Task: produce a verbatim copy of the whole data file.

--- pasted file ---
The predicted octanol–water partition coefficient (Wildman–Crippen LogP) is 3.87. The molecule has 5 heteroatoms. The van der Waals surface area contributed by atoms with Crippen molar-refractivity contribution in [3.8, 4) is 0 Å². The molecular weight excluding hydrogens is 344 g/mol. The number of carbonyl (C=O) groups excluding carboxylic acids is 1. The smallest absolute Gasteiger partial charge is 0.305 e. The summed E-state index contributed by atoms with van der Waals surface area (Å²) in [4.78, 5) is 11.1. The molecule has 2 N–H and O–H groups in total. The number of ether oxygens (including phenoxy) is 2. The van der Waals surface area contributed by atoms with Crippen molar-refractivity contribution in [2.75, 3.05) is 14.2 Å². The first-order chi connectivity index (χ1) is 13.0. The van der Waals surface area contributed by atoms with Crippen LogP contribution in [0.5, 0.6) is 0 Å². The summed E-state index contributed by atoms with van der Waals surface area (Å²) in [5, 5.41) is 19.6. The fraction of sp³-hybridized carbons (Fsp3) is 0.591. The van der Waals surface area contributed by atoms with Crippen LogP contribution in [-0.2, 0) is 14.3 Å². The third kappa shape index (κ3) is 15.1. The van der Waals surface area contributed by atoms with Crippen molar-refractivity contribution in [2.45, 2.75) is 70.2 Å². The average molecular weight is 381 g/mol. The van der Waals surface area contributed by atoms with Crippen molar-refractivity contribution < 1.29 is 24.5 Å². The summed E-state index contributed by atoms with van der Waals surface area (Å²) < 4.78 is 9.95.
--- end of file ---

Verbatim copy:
The predicted octanol–water partition coefficient (Wildman–Crippen LogP) is 3.87. The molecule has 5 heteroatoms. The van der Waals surface area contributed by atoms with Crippen molar-refractivity contribution in [3.8, 4) is 0 Å². The molecular weight excluding hydrogens is 344 g/mol. The number of carbonyl (C=O) groups excluding carboxylic acids is 1. The smallest absolute Gasteiger partial charge is 0.305 e. The summed E-state index contributed by atoms with van der Waals surface area (Å²) in [4.78, 5) is 11.1. The molecule has 2 N–H and O–H groups in total. The number of ether oxygens (including phenoxy) is 2. The van der Waals surface area contributed by atoms with Crippen molar-refractivity contribution in [2.75, 3.05) is 14.2 Å². The first-order chi connectivity index (χ1) is 13.0. The van der Waals surface area contributed by atoms with Crippen LogP contribution in [0.5, 0.6) is 0 Å². The summed E-state index contributed by atoms with van der Waals surface area (Å²) in [5, 5.41) is 19.6. The fraction of sp³-hybridized carbons (Fsp3) is 0.591. The van der Waals surface area contributed by atoms with Crippen LogP contribution in [-0.2, 0) is 14.3 Å². The third kappa shape index (κ3) is 15.1. The van der Waals surface area contributed by atoms with Crippen molar-refractivity contribution in [2.45, 2.75) is 70.2 Å². The average molecular weight is 381 g/mol. The van der Waals surface area contributed by atoms with Crippen molar-refractivity contribution < 1.29 is 24.5 Å². The summed E-state index contributed by atoms with van der Waals surface area (Å²) < 4.78 is 9.95.